As the days get shorter and nights colder, the important job of housing is arriving. Taking animals off pasture is the ideal time to rid the animal of parasitic infestations . Ruminants can pick up internal parasites only while grazing at pasture, because the encysted infective stages are located on the pastures and cannot survive on conserved forage. Thus when stock are housed, they can no longer pick up new infections until they are turned out onto grass the following spring. This means that effective anthelmentic l treatments at or during housing should clear parisitic problems until they return to pasture the next year. The year has been wet overall in many places providing ideal comditions for development of a number of parasites including stomach worms (Trichostrongylosis), lungworm or husk and liver fluke (Fascioliasis).
Trichostrongylosis (Ostertagiosis) is caused by a family of roundworm parasites. One of the most notable parasites in this group is Trichostrongylus ostertagii. These parasites cause Parasitic Gastroenteritis (PGE), of which there are two types. Type 1 PGE is caused directly by the presence of large numbers of roundworms within the intestine, each feeding on the intestinal lining, thereby depriving the bovine host of nutrients. Type 2 is caused by immature worms burrowing into the lining of the intestine and re-emerging in large numbers mid-winter. Type 1 PGE is the type most commonly encountered during the summer grazing season. These parasites typically develop from egg to adult within 21-28 days, in warm weather 21 days is more common.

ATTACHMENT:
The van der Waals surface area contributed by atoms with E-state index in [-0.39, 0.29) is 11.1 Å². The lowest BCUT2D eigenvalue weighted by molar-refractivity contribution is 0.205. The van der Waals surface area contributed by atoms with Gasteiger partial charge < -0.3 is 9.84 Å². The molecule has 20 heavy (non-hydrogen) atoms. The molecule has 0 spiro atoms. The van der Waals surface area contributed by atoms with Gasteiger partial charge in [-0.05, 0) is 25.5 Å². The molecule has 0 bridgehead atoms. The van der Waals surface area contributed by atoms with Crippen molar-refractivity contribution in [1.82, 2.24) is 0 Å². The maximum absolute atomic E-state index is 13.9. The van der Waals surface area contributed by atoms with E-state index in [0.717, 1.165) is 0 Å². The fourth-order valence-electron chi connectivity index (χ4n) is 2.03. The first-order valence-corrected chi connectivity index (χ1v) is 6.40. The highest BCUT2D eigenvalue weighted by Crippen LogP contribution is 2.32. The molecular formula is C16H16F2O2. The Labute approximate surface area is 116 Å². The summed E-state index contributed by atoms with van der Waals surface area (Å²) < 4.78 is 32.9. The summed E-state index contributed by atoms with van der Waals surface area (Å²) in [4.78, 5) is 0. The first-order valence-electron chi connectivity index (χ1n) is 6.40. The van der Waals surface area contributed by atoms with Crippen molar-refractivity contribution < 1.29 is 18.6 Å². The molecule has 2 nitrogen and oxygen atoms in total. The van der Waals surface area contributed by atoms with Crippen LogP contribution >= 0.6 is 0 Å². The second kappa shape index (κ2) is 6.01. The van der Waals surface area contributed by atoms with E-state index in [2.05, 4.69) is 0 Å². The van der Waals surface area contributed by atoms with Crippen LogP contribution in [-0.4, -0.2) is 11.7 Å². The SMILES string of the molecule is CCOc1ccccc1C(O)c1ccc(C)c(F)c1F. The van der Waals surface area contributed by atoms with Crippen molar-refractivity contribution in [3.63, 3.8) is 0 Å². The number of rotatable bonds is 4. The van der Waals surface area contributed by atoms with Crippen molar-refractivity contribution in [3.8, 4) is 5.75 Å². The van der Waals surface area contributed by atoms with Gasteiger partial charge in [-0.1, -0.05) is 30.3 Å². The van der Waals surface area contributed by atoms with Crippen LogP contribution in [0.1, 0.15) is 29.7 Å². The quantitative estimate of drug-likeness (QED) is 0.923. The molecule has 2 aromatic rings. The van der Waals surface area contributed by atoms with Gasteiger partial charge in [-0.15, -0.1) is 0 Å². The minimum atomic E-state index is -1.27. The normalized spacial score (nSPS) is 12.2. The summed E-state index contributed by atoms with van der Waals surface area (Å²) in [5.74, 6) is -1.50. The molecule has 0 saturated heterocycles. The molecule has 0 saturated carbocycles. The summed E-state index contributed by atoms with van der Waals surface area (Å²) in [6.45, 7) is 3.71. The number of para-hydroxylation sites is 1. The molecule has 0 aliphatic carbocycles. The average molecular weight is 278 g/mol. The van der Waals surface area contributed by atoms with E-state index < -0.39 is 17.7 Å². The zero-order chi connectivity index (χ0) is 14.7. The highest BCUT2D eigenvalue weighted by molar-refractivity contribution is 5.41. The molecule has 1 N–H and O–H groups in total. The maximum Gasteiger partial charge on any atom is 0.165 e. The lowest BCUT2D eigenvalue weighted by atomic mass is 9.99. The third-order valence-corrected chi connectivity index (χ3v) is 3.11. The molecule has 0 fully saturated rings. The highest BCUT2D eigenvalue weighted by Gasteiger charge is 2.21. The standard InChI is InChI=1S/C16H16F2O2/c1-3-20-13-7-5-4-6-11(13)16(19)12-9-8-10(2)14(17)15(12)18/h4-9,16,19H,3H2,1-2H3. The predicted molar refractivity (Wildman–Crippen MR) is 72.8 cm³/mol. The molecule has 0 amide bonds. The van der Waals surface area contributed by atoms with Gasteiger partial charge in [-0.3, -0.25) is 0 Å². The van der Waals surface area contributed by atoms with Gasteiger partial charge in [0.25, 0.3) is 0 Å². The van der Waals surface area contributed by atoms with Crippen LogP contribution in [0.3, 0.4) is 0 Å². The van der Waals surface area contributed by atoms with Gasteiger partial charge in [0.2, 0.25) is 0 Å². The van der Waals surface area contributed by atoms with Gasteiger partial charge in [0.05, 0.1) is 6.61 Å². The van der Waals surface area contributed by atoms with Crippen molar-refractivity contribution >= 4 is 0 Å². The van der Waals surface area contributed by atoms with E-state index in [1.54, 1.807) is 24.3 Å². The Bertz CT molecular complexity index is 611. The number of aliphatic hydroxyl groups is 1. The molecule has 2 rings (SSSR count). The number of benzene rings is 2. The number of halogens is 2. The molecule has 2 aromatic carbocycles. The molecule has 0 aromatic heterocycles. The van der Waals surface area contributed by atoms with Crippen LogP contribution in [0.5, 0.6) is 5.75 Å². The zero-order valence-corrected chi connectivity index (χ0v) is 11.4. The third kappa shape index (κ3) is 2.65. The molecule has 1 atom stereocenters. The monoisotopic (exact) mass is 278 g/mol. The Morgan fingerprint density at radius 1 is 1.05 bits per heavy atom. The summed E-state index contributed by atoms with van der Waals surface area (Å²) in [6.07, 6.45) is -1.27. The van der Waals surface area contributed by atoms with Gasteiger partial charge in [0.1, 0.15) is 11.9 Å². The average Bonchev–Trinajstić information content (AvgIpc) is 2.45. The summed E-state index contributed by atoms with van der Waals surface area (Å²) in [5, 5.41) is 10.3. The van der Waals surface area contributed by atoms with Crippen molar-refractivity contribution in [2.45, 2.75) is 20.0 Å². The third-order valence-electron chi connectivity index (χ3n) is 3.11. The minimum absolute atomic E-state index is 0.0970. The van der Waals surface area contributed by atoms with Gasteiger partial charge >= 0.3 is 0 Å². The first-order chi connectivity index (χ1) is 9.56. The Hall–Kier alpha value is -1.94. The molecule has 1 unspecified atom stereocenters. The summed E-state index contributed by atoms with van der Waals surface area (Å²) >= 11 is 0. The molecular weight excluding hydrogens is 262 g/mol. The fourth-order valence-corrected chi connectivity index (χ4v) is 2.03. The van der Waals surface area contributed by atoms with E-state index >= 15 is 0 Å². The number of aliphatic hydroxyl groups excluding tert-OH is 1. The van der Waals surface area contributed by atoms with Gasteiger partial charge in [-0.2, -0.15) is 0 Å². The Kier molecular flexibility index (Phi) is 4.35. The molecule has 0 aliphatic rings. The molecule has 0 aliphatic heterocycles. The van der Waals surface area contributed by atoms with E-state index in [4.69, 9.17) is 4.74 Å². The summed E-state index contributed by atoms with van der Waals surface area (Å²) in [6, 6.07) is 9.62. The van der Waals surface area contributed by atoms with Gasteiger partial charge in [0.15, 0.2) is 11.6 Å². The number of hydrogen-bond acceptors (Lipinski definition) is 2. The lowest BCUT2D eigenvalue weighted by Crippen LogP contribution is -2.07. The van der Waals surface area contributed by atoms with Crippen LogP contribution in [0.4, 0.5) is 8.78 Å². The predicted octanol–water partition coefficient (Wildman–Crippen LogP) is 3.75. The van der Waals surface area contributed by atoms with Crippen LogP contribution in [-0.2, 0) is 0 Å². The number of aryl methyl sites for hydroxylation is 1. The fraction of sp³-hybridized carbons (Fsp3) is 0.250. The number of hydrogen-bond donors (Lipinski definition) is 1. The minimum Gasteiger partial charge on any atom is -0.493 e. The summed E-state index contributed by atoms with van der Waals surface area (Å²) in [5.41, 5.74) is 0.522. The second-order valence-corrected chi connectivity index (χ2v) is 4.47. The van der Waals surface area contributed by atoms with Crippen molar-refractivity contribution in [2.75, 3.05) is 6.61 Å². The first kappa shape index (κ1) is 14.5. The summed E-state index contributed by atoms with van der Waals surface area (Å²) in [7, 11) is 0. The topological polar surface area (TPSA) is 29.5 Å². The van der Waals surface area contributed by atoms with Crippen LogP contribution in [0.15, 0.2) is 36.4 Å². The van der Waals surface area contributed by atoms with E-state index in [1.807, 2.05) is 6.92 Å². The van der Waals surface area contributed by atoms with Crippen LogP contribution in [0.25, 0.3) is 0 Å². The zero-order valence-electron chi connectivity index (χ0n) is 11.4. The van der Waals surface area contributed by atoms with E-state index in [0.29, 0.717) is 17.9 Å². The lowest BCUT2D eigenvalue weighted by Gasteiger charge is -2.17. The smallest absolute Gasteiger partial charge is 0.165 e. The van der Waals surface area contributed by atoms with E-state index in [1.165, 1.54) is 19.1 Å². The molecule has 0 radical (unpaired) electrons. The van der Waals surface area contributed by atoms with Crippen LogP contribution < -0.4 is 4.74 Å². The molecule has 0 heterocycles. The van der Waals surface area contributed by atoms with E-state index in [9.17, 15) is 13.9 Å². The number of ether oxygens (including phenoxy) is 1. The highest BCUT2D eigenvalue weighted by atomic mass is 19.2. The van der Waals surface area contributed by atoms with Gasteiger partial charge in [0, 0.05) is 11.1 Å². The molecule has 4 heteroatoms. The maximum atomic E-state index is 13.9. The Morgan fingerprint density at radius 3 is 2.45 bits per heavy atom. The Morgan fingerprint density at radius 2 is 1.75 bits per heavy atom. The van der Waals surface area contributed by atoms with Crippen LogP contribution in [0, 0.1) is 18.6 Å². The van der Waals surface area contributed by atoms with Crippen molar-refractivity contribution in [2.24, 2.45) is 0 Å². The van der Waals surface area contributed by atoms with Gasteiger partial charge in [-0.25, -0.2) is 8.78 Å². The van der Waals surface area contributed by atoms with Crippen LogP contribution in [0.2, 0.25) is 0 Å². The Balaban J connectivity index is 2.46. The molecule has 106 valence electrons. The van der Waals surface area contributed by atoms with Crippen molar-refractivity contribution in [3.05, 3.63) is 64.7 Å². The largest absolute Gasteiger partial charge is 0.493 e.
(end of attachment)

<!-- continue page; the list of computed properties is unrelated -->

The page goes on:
Lungworm or Husk (Dictyocauliasis) is caused by a roundworm which effectively lodges itself within the windpipes of the bovine host. This leads to obstruction of the airways, along with collapse of the air sacs (known as alveoli) within the lung. It is not uncommon for bacterial or viral pneumonia to develop secondary to lungworm infestation. Lungworm is most commonly seen in young grazing stock which, cough when excited or roused. The duration of the life cycle of these worms is similar to that of the roundworms. However, part of the development is spent on pasture within a cyst-like structure, where the immature worm can quite easily overwinter. This allows the infestation to persist from one grazing season to the next.
Liver fluke (Fascioliasis) is caused by a specific flatworm, known as Fasciola hepatica. This parasite has a complicated life cycle that typically takes from 9-20 weeks to progress from beginning to end. Immature stages of the liver fluke are also able to survive in a cyst-like structure, similar to Dictyocaulus. The encysted fluke can survive in this state for up to 2 years. This has knock on effects for control measures as it means that once fluke is established, control programmes must be followed year-in, year-out.
All three of these classes of parasite can have a devastating economic effect on the cattle herd. A suitable treatment should be adapted for their control. It is advised to do this in conjunction with your local vet.
Padraig Hyland Is a large animal veterinary practionner and Technical advisory Vet with Bimeda, a Leading Veterinary Pharmaceutical Company.